Babies opens Friday in select theaters (see below)
Everyone loves looking at babies, but they’re rarely the subject of a feature film. This we realize while watching the often enjoyable, if intellectually questionable documentary Babies from director Thomas Balmes. While the prospect of following four babies’ first year on earth has a built-in “aww” factor, Balmes quickly treads into ethically and socially complex territory that he seems unable to navigate.
Balmes’ film follows the guidelines of the respectable documentary aesthetic: no voiceover narration, no contextual subtitles, not even translations of the languages that are spoken by the young mothers in Namibia, Mongolia, Japan and the United States. Composed largely of long takes from stationary cameras, the result is a collection of compelling and intimate glimpses of infancy that, nevertheless, leave us wondering just what the point of the film is.
Babies is organized along its subjects’ developmental progression: contrasting scenes of childbirth, then crying, crawling, walking, etc., as well as scenes that highlight their respective experiencing of their new world. The film’s opening seems designed to thwart our sentimental expectations: We’re in Namibia, and we watch two very young toddlers beat on a rock and play with an old plastic bottle before one of them begins wailing. There is little cuteness here: We just see two vulnerable baby humans in a harsh land. But there’s something about the way the film begins in the cradle of humankind and how the children beat the ground with a rock and how we see a subsequent frontal belly shot of the Namibian mother in which she’s portrayed as a fertility goddess, that lead to expectations the film doesn’t fulfill. (Werner Herzog, on the other hand, would have made a meal of the children’s rock and its accompanying toy, a plastic bottle.)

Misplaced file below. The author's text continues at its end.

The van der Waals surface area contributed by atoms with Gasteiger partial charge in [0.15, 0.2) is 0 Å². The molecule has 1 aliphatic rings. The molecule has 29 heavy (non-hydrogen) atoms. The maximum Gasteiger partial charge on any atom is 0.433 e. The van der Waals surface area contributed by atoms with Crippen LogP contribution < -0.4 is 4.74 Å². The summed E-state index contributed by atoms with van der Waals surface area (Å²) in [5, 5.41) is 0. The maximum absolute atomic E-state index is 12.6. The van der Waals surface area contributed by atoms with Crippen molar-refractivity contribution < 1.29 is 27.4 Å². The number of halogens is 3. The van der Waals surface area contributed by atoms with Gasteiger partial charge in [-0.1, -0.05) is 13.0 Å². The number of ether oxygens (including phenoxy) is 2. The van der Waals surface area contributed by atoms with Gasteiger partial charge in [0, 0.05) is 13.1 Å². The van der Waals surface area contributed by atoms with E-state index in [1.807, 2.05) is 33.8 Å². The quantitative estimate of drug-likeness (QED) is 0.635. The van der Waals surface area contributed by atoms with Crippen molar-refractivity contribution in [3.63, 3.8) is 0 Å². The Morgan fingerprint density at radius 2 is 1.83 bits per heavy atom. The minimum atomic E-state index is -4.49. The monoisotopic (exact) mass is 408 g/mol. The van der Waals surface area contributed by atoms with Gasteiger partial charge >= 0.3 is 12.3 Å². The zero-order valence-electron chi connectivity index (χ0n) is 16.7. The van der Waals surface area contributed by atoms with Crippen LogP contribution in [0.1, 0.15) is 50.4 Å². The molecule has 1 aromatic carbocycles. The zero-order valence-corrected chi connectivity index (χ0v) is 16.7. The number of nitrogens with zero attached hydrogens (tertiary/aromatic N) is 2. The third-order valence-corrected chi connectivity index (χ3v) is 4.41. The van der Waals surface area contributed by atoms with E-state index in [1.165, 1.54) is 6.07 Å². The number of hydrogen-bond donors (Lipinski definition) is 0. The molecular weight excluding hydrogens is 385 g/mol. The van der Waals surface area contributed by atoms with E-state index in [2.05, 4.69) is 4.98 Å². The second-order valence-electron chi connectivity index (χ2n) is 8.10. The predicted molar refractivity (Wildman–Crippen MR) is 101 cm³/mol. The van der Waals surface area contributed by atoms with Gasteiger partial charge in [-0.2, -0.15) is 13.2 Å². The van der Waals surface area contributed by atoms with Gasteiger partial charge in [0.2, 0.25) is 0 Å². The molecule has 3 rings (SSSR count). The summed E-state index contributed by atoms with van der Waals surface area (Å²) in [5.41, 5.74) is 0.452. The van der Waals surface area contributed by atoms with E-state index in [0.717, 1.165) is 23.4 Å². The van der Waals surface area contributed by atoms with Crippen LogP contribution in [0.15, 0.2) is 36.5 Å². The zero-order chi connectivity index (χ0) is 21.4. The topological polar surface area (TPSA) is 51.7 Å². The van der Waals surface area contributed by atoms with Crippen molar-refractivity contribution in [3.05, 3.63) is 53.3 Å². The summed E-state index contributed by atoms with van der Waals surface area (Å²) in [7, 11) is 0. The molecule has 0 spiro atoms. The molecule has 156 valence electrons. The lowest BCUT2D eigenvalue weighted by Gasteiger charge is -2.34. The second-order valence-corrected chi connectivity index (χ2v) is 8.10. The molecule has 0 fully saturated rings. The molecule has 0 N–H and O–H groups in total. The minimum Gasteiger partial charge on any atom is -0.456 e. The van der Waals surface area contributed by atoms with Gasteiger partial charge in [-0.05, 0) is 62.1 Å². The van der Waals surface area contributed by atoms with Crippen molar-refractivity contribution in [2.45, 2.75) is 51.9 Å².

There’s a lot of footage that is very suggestive of the different worlds of children and differing ideologies of childhood, but there’s little evidence that the filmmaker wants to investigate those issues. We do notice some themes, though: While the African kids are left to play with rocks, bottles, dogs and their own genitals, and the Mongolian kids are left to the company (and torments) of older children, pets and herd animals, the Japanese and American kids are single children, obsessively doted upon by their parents. Thanks to the filmmaker’s choice of a Bay Area granola-ish couple to represent the American experience, we’re treated to scenes of baby yoga and songs in praise of the earth mother by urbanites who wouldn’t dream of moving to a Namibian hut. While the Third World kids are exposed to nonlethal abuse by other children as their parents tend to chores, the San Francisco mother hands her (surely preliterate) baby a book called No Hitting! in response to a tantrum.
So the dice are loaded, yet we’re somehow lulled into passive contemplation (although this film should be fun to see with a crowd). The filmmaker would surely maintain that it’s the viewers’ job to divine meaning, and that if we find ourselves thinking about the universality of human physical development versus the wildly different environments babies are born into, he’s done his job. The problem is, we don’t learn much that we didn’t already know. And furthermore, the film settles for a reassuring we-are-the-world tone, while we know full well that Hattie from San Francisco and Mari from Tokyo have far more prosperous lives in front of them than Bayar of Mongolia and Panijao of Namibia.
Still, this is a movie about babies, so remember: All babies are cute. For what it’s worth, the Mongolian kid totally steals the film.